The Impact of the Pig Cull on Trade

October 12, 2021 10:50 pm Published by

The slaughter of healthy pigs on British farms owing to an ongoing shortage of workers at slaughterhouses and butchers is extremely concerning and reveals the lack of planning around UK food production systems. As it stands, the potential numbers at risk of culling are at 120,000 leading to huge damage to the UK pig sector and to the animals. More broadly, the wider meat industry is struggling with the labour shortages in abattoirs, butchers and farms as well as delivery workers linked to Brexit which is impacting financial viability across the spectrum. Not only do farmers lose the profit from the pigs going into the food system, they are also responsible for the safe and legal disposal of dead livestock. It has been reported that some pig producers are already losing an estimated £20,000 a week.

Farmers are either forced to stop mating sows or thin out pigs through culling, including reports of piglets being slaughtered. This alone threatens our aims to be seen as an international leader in animal welfare and sustainability. The long-term impact on farmers may well result in a lack of supply to meet demand and a reliance on imports from countries with lower welfare standards. TAWC is concerned that retailers are already importing pigmeat from systems that would be illegal in the UK.  In due course, the supermarket shelf will be filled with imported pork that fails to meet our welfare standards and undercuts British farmers. This goes against the choices the majority of British citizens want to make and they have been clear about that they want to see high animal welfare standards maintained.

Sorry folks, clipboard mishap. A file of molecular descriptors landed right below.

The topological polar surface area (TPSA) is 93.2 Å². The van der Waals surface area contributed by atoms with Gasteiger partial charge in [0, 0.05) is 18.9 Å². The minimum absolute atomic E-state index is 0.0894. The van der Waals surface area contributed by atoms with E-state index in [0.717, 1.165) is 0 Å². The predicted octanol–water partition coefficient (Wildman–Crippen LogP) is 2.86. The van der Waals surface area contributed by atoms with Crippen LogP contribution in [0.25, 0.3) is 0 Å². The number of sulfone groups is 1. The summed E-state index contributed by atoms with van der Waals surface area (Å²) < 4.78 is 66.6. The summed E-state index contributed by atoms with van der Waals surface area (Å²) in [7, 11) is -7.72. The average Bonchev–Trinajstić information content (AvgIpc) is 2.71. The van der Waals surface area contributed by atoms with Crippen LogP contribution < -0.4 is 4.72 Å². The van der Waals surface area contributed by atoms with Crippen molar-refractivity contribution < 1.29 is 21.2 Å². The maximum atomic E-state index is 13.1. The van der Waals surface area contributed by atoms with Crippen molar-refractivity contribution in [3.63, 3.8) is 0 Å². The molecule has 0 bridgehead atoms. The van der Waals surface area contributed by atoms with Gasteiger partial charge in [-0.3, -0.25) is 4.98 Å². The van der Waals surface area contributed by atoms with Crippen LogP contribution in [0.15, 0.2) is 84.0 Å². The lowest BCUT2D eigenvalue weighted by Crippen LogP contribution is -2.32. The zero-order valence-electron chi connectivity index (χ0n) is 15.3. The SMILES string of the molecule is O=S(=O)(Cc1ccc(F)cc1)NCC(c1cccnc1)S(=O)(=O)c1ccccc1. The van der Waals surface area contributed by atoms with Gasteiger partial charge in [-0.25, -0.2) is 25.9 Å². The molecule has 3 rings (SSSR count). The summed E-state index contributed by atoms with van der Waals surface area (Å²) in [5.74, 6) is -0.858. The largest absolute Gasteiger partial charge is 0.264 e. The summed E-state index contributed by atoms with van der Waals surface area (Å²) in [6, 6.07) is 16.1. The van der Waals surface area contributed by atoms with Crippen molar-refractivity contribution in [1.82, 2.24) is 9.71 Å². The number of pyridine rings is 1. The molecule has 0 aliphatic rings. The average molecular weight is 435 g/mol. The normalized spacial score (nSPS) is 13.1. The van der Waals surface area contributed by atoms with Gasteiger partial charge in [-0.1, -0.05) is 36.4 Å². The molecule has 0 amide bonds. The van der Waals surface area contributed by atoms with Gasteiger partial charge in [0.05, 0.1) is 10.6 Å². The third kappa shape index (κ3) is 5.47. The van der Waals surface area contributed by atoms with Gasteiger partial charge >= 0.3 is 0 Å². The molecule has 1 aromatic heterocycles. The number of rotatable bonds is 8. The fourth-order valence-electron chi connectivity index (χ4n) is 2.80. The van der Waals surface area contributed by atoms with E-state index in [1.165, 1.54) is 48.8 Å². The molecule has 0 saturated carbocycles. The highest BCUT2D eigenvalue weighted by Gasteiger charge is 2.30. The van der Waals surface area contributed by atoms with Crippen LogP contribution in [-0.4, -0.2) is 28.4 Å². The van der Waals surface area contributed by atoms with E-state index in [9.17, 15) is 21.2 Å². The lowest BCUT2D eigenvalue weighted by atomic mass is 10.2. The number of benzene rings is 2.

TAWC calls on the Government to set out a comprehensive and sustainable plan on plugging the labour gap immediately including visas and incentives to abattoir workers and butchers to protect the UK industry from long-term economic and reputational damage. In parallel, the Government needs to set out a strategy on resource and infrastructure as well as a plan on training new workers to take up these valuable trades to support the meat processing industry in the UK and ensure it can deliver. Otherwise, trade deals with zero tariffs such as that done with Australia will mean our meat supply will be provided by other countries that cannot meet the environmental and animal welfare objectives we aspire towards and the damage to our farming industry will be extensive and irreversible.